Connect with us

6 Nations

The Best Way to Bow Out

This weekend will see Rory Best call time on his Six Nations career and with that we look at his time in the championship

Published

on

Photo By Brendan Moran/Sportsfile via Getty Images)

On Saturday Ireland captain Rory Best will finish up his Six Nations career when the final whistle blows in Cardiff.

It is fitting in a way that it will end where one of his biggest moments took place. Exactly 10 years on from Ireland’s Grand Slam heroics in Wales, they return looking to prevent their hosts from winning their own Grand Slam.

Either way, when the clock ticks past red, Best will head to the stands, speak to the media and possibly shed a few tears as he says goodbye to a tournament that has served him so well.

At 36, he has been given the luxury of calling time on his own terms, something a graceful player like him deserves.

Saturday will see him line-out in green for the 117th time and the 64th and final time in the Six Nations, 13 years on from his debut in the competition.

Few may remember his first couple of seasons with the squad as he had to settle for second fiddle to Jerry Flannery as Ireland won the Triple Crown in both 2006 and 2007 and claimed that famous Grand Slam in 2009.

However, when the Munster man bowed out of the game due to injury it was Best who took up the No 2 jersey and made it his own.

The team as a whole endured a tough time over the next three or four seasons but Best continued to put in good showings. His consistency at line-out time and his hard-work throughout games were often highlights as Ireland slumped to some poor losses.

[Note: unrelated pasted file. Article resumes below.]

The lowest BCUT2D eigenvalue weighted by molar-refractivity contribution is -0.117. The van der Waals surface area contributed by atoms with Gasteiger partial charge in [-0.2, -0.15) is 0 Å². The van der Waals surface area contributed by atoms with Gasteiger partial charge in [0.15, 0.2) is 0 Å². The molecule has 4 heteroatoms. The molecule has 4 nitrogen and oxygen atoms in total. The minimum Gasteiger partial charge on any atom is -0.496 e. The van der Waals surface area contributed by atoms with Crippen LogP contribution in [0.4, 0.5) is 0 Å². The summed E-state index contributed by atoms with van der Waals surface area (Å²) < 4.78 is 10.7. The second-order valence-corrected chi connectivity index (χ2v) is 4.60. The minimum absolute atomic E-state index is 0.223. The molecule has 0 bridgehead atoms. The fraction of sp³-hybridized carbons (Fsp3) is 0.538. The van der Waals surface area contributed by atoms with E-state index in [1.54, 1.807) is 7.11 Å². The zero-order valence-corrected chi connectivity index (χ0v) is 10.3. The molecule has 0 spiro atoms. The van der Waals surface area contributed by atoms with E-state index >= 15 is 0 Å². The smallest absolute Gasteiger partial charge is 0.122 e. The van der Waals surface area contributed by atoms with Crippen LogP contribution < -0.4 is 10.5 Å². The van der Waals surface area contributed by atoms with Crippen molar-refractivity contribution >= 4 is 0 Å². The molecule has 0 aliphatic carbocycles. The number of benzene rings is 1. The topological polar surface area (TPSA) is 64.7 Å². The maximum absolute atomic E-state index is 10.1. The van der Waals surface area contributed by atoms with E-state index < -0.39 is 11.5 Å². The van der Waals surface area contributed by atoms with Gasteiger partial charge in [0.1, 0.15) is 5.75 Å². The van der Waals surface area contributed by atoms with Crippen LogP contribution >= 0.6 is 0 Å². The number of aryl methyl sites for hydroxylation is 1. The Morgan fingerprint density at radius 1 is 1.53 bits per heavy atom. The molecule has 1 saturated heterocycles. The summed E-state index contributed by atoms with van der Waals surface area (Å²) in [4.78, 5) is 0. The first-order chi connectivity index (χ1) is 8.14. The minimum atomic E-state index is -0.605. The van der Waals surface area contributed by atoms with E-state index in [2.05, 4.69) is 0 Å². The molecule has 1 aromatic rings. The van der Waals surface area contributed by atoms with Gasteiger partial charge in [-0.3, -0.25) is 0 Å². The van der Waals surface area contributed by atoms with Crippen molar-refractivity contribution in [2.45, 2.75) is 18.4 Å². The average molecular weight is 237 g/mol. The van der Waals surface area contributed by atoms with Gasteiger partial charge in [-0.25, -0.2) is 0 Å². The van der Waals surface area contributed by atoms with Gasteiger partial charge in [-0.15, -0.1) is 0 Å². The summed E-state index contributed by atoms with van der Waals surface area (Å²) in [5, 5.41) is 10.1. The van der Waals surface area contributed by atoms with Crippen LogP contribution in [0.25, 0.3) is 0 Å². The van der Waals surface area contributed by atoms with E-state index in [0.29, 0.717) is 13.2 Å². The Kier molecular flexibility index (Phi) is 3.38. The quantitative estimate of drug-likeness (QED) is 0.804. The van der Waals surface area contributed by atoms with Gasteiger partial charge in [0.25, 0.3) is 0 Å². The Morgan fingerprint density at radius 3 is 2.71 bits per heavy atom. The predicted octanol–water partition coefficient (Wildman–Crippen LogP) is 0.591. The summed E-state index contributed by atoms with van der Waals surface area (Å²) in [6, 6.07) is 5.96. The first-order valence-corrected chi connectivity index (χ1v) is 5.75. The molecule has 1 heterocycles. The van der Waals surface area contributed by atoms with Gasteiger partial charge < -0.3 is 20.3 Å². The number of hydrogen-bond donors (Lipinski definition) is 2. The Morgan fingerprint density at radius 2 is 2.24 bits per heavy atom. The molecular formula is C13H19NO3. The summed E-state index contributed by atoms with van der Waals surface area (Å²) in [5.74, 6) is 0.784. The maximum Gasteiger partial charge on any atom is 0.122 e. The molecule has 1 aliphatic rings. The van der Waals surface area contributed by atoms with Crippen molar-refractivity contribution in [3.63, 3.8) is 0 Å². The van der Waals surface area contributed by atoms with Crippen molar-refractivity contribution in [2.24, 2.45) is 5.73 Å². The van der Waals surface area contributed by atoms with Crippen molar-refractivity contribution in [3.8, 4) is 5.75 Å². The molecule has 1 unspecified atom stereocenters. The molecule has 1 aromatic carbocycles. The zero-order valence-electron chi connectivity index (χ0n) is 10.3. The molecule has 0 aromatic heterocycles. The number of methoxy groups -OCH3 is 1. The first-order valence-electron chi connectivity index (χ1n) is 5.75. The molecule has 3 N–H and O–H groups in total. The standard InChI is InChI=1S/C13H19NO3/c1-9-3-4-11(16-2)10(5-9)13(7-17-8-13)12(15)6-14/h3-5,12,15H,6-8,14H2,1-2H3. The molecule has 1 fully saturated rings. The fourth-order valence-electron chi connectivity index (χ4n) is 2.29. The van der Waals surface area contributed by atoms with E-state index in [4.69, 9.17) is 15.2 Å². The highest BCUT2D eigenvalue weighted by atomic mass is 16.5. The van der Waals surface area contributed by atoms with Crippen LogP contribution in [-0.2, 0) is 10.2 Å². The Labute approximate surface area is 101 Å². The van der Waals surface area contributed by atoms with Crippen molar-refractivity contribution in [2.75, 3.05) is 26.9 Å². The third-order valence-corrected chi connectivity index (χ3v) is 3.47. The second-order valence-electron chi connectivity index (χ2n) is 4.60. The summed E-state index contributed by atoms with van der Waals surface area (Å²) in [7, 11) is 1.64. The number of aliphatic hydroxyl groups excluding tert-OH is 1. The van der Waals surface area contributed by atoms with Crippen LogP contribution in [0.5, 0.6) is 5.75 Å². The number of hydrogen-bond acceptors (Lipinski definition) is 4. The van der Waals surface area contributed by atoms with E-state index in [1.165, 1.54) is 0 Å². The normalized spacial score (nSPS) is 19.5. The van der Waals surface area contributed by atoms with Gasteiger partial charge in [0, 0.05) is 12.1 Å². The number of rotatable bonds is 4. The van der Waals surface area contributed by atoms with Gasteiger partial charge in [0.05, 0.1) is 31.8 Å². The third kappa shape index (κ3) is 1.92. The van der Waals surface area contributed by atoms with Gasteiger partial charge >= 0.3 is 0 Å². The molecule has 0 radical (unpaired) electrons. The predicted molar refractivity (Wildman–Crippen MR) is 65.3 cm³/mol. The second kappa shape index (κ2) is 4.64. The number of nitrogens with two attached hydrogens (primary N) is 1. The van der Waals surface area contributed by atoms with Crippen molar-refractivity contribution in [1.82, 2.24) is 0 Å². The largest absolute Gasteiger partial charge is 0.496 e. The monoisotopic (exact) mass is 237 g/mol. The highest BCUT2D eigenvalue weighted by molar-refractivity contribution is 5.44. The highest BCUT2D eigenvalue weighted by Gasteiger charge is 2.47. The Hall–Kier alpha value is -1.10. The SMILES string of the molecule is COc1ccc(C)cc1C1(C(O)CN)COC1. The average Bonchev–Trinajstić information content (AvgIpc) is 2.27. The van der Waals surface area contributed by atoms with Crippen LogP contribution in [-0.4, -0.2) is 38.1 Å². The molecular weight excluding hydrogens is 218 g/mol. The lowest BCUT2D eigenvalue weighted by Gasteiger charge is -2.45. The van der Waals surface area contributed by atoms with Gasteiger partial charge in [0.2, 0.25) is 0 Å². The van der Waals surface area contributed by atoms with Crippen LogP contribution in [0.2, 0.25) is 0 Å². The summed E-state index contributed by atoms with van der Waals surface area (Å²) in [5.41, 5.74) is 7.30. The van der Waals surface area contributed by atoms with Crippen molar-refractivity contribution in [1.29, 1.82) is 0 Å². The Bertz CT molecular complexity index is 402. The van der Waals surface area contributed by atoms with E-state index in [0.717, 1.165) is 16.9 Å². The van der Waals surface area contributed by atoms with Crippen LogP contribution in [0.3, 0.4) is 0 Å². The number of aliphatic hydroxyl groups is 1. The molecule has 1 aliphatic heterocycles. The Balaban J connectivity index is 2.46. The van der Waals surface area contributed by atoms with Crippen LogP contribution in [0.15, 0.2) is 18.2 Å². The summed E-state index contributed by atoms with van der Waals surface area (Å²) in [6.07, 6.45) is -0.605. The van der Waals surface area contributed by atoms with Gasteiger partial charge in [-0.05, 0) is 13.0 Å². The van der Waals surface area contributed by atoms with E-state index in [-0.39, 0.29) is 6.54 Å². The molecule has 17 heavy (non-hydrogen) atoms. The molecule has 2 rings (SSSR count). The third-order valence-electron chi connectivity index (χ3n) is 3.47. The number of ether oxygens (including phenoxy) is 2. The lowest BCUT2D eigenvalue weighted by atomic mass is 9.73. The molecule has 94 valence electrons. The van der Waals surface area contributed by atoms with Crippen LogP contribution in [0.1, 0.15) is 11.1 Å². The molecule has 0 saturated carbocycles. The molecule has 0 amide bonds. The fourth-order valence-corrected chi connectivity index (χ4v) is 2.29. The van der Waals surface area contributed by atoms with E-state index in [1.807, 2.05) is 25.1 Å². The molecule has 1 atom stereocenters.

Then came the arrival of Joe Schmidt, a move which pushed Best’s game on even further. Even with Paul O’Connell being the captain, Best could often be heard motivating and pulling his team though matches.

Back to back championships followed in 2014 and 2015, and with them Best’s influence was noted and rewarded both on and off the pitch.

He was the man picked to replace O’Connell as captain of the national team in 2016 leading them to a third-placed finish in his first campaign as captain.

Under his leadership Ireland have improved with a second-placed finish in 2017 and a Grand Slam first-place finish last year.

When Best lifted the trophy last year, it was just reward for a player who has given his all to his country’s cause throughout the years and has been selfless through it all.

Although this campaign has failed to live up to the heights of last year, things took a turn on Sunday against the French and it was the captain who set the ball rolling scoring his 10th international try in the third minute.

Speaking ahead of the final round of fixtures, Ireland fly-half and world player of the year Johnny Sexton has paid tribute to his captain.